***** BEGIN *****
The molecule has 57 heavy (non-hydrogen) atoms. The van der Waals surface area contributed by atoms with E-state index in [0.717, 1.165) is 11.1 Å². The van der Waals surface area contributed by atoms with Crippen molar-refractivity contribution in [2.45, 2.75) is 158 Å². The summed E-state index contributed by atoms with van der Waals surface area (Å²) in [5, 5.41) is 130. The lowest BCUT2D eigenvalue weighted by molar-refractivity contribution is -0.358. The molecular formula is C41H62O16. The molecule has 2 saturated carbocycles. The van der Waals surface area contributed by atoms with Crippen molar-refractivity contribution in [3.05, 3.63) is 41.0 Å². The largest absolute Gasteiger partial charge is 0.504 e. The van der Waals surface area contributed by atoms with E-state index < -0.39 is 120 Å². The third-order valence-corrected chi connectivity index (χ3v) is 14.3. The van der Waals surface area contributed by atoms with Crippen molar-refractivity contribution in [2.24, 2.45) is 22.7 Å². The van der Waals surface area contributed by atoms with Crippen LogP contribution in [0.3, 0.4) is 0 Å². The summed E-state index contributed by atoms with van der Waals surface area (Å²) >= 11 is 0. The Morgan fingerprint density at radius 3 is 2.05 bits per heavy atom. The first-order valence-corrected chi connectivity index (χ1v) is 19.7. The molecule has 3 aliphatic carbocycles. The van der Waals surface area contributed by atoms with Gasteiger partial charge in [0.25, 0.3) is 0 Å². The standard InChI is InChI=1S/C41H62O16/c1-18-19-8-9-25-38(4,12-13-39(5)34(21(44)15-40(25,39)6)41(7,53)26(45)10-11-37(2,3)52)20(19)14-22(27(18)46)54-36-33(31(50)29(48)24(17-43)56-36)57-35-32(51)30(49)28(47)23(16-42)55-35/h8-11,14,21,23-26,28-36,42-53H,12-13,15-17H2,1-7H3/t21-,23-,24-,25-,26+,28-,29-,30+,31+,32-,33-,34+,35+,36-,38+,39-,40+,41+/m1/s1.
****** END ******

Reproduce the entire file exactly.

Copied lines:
The molecule has 57 heavy (non-hydrogen) atoms. The van der Waals surface area contributed by atoms with E-state index in [0.717, 1.165) is 11.1 Å². The van der Waals surface area contributed by atoms with Crippen molar-refractivity contribution in [2.45, 2.75) is 158 Å². The summed E-state index contributed by atoms with van der Waals surface area (Å²) in [5, 5.41) is 130. The lowest BCUT2D eigenvalue weighted by molar-refractivity contribution is -0.358. The molecular formula is C41H62O16. The molecule has 2 saturated carbocycles. The van der Waals surface area contributed by atoms with Crippen molar-refractivity contribution in [3.05, 3.63) is 41.0 Å². The largest absolute Gasteiger partial charge is 0.504 e. The van der Waals surface area contributed by atoms with E-state index < -0.39 is 120 Å². The third-order valence-corrected chi connectivity index (χ3v) is 14.3. The van der Waals surface area contributed by atoms with Crippen molar-refractivity contribution in [2.24, 2.45) is 22.7 Å². The van der Waals surface area contributed by atoms with Crippen LogP contribution in [0.3, 0.4) is 0 Å². The summed E-state index contributed by atoms with van der Waals surface area (Å²) >= 11 is 0. The Morgan fingerprint density at radius 3 is 2.05 bits per heavy atom. The first-order valence-corrected chi connectivity index (χ1v) is 19.7. The molecule has 3 aliphatic carbocycles. The van der Waals surface area contributed by atoms with Gasteiger partial charge in [0.25, 0.3) is 0 Å². The standard InChI is InChI=1S/C41H62O16/c1-18-19-8-9-25-38(4,12-13-39(5)34(21(44)15-40(25,39)6)41(7,53)26(45)10-11-37(2,3)52)20(19)14-22(27(18)46)54-36-33(31(50)29(48)24(17-43)56-36)57-35-32(51)30(49)28(47)23(16-42)55-35/h8-11,14,21,23-26,28-36,42-53H,12-13,15-17H2,1-7H3/t21-,23-,24-,25-,26+,28-,29-,30+,31+,32-,33-,34+,35+,36-,38+,39-,40+,41+/m1/s1.